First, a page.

St John’s College, Cambridge, will, from this October, provide those students from the poorest backgrounds with a sum of £9,750 in the form of a grant to replace the maintenance grants scrapped by David Cameron’s Government in September.
Cambridge News reported that the ‘studentship’ will run for five years on a trial basis before becoming a permanent feature if it is successful.
Senior tutor Dr Matthias Dörrzapf said: “We believe that a student who is capable of making the most of a place at the university should be able to benefit from a complete educational experience regardless of their financial circumstances.” He added: “We are taking a step towards meeting our longer-term ambition to guarantee that every student capable of studying here is able to do so and fully supported from start to finish.”
Alumni donations have been able to fund the new access initiative, providing financial support to cover living expenses, expected to cost up to £145,680 in the forthcoming academic year. Similar to the existing awarding criteria of the Cambridge Bursary Scheme, the John’s ‘Studentship’ fund will be available to students who come from families where income is lower than £25,000.
The college has also declared that it will release a new scheme of summer bursaries to select students who fall into a much higher household income bracket of £66,154.
One student at Queens’ commented:“without maintenance grants, studying at Cambridge would have simply been unaffordable for myself and many of my peers. The Government is lumbering low income students with yet more debt and pushing a good education out of reach for many.”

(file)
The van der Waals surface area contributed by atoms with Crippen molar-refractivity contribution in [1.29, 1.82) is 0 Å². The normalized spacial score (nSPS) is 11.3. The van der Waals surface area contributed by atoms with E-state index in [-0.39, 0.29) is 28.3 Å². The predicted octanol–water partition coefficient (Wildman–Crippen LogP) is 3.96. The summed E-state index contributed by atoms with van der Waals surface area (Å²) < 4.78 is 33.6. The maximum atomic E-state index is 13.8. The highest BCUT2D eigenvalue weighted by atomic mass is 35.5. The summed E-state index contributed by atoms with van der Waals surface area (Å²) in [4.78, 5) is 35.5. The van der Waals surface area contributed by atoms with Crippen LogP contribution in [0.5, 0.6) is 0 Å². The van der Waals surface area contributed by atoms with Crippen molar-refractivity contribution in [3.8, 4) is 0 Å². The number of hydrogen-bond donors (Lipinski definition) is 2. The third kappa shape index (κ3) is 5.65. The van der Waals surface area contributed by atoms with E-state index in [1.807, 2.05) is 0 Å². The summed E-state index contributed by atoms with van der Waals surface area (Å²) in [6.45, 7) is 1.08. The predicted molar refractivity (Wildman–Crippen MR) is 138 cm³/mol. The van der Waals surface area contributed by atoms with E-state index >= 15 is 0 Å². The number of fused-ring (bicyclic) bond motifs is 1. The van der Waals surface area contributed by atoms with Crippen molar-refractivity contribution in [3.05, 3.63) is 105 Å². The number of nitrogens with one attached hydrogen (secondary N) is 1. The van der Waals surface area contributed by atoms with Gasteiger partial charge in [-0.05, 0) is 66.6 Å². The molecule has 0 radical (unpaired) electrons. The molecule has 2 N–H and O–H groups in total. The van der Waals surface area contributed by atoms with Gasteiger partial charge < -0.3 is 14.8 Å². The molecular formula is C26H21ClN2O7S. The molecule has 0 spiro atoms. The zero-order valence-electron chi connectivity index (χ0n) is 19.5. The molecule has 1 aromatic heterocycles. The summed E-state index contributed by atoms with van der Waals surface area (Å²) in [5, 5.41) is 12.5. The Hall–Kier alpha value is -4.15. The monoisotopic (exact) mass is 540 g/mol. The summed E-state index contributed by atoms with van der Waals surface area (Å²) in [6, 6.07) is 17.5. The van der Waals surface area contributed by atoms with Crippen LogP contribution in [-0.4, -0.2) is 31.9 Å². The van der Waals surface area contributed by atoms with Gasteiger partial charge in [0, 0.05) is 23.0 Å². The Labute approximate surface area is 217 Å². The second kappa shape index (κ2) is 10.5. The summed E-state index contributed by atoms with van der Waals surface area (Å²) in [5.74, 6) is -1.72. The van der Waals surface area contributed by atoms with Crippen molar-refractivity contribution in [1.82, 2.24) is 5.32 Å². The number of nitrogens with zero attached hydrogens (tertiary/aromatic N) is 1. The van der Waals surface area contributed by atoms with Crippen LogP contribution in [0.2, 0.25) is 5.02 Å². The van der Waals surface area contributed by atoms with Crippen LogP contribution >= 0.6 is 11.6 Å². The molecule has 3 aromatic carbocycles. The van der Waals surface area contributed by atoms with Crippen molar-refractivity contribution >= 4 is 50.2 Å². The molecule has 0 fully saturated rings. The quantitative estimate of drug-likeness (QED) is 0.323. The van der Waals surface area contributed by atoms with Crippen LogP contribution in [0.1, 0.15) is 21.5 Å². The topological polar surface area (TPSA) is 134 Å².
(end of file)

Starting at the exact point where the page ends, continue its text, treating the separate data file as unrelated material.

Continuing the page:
Maintenance grants were scrapped by Chancellor George Osbourne last September, with the argument that there was a basic injustice in forcing taxpayers to fund grants when the recipients would be likely to earn a lot more than them in the future. He revealed that they totalled a cost of £1.57 billion to the taxpayer.
The axing of the maintenance grants were decried as “frightening and undemocratic” by some politicians, and will impact more than half a million of the poorest students living in England. Paul Blomfield, Labour MP for Sheffield Central, gave a strongly worded criticism of the way the motion was passed in the House, saying: “No mention was made in the Conservative manifesto of ending those grants. “Is it therefore not completely unacceptable to make that fundamental change by the back door?
When the new maintenance grant system begins in September 2016, those away from home in the capital can receive up to £10,702. This will then have to be repaid once graduate income exceeds £21,000.